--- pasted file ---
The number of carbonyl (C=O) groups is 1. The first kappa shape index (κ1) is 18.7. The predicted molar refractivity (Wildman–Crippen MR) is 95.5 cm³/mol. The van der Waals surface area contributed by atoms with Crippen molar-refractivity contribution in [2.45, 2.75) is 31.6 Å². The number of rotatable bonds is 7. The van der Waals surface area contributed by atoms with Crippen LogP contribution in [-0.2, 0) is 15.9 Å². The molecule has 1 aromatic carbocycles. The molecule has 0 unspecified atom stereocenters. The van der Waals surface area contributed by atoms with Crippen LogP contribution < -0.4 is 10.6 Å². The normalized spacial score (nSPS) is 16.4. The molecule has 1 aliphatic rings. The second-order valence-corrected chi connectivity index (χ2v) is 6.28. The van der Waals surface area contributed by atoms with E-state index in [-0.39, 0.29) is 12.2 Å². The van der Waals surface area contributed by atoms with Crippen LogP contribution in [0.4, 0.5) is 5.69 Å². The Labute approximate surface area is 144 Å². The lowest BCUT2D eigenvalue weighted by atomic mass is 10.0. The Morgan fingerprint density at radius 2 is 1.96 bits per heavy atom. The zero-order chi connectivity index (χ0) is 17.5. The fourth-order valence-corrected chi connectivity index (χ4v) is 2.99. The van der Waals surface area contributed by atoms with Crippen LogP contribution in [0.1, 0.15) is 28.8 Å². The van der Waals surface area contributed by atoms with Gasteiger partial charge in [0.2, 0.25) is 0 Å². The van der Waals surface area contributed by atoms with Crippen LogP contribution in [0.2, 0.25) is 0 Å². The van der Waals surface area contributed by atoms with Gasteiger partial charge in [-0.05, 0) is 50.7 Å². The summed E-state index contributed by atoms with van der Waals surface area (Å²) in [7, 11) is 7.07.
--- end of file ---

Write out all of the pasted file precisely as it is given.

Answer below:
The number of carbonyl (C=O) groups is 1. The first kappa shape index (κ1) is 18.7. The predicted molar refractivity (Wildman–Crippen MR) is 95.5 cm³/mol. The van der Waals surface area contributed by atoms with Crippen molar-refractivity contribution in [2.45, 2.75) is 31.6 Å². The number of rotatable bonds is 7. The van der Waals surface area contributed by atoms with Crippen LogP contribution in [-0.2, 0) is 15.9 Å². The molecule has 1 aromatic carbocycles. The molecule has 0 unspecified atom stereocenters. The van der Waals surface area contributed by atoms with Crippen LogP contribution < -0.4 is 10.6 Å². The normalized spacial score (nSPS) is 16.4. The molecule has 1 aliphatic rings. The second-order valence-corrected chi connectivity index (χ2v) is 6.28. The van der Waals surface area contributed by atoms with E-state index in [-0.39, 0.29) is 12.2 Å². The van der Waals surface area contributed by atoms with Crippen LogP contribution in [0.4, 0.5) is 5.69 Å². The Labute approximate surface area is 144 Å². The lowest BCUT2D eigenvalue weighted by atomic mass is 10.0. The Morgan fingerprint density at radius 2 is 1.96 bits per heavy atom. The zero-order chi connectivity index (χ0) is 17.5. The fourth-order valence-corrected chi connectivity index (χ4v) is 2.99. The van der Waals surface area contributed by atoms with Crippen LogP contribution in [0.1, 0.15) is 28.8 Å². The van der Waals surface area contributed by atoms with Gasteiger partial charge in [0.2, 0.25) is 0 Å². The van der Waals surface area contributed by atoms with Crippen LogP contribution in [0.2, 0.25) is 0 Å². The van der Waals surface area contributed by atoms with Gasteiger partial charge in [-0.05, 0) is 50.7 Å². The summed E-state index contributed by atoms with van der Waals surface area (Å²) in [7, 11) is 7.07.